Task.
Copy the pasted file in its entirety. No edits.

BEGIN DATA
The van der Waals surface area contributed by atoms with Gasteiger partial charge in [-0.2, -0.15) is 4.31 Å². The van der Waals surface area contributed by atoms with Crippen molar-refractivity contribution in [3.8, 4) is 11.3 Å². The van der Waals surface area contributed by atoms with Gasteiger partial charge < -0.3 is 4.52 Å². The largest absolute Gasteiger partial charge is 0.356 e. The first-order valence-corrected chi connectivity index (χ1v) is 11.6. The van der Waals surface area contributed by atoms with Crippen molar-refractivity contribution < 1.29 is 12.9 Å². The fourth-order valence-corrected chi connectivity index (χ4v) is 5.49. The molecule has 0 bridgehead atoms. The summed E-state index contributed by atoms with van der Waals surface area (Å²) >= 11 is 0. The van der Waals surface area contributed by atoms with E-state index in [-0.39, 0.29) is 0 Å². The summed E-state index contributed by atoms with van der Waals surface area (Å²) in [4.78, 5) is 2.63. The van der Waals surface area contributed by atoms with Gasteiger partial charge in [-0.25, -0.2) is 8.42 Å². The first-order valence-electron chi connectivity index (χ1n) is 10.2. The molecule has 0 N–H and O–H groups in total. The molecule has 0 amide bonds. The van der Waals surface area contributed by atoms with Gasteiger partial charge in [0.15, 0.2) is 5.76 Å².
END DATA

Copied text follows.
The van der Waals surface area contributed by atoms with Gasteiger partial charge in [-0.2, -0.15) is 4.31 Å². The van der Waals surface area contributed by atoms with Crippen molar-refractivity contribution in [3.8, 4) is 11.3 Å². The van der Waals surface area contributed by atoms with Gasteiger partial charge < -0.3 is 4.52 Å². The largest absolute Gasteiger partial charge is 0.356 e. The first-order valence-corrected chi connectivity index (χ1v) is 11.6. The van der Waals surface area contributed by atoms with Crippen molar-refractivity contribution < 1.29 is 12.9 Å². The fourth-order valence-corrected chi connectivity index (χ4v) is 5.49. The molecule has 0 bridgehead atoms. The summed E-state index contributed by atoms with van der Waals surface area (Å²) >= 11 is 0. The van der Waals surface area contributed by atoms with E-state index in [-0.39, 0.29) is 0 Å². The summed E-state index contributed by atoms with van der Waals surface area (Å²) in [4.78, 5) is 2.63. The van der Waals surface area contributed by atoms with Gasteiger partial charge in [-0.25, -0.2) is 8.42 Å². The first-order valence-electron chi connectivity index (χ1n) is 10.2. The molecule has 0 N–H and O–H groups in total. The molecule has 0 amide bonds. The van der Waals surface area contributed by atoms with Gasteiger partial charge in [0.15, 0.2) is 5.76 Å².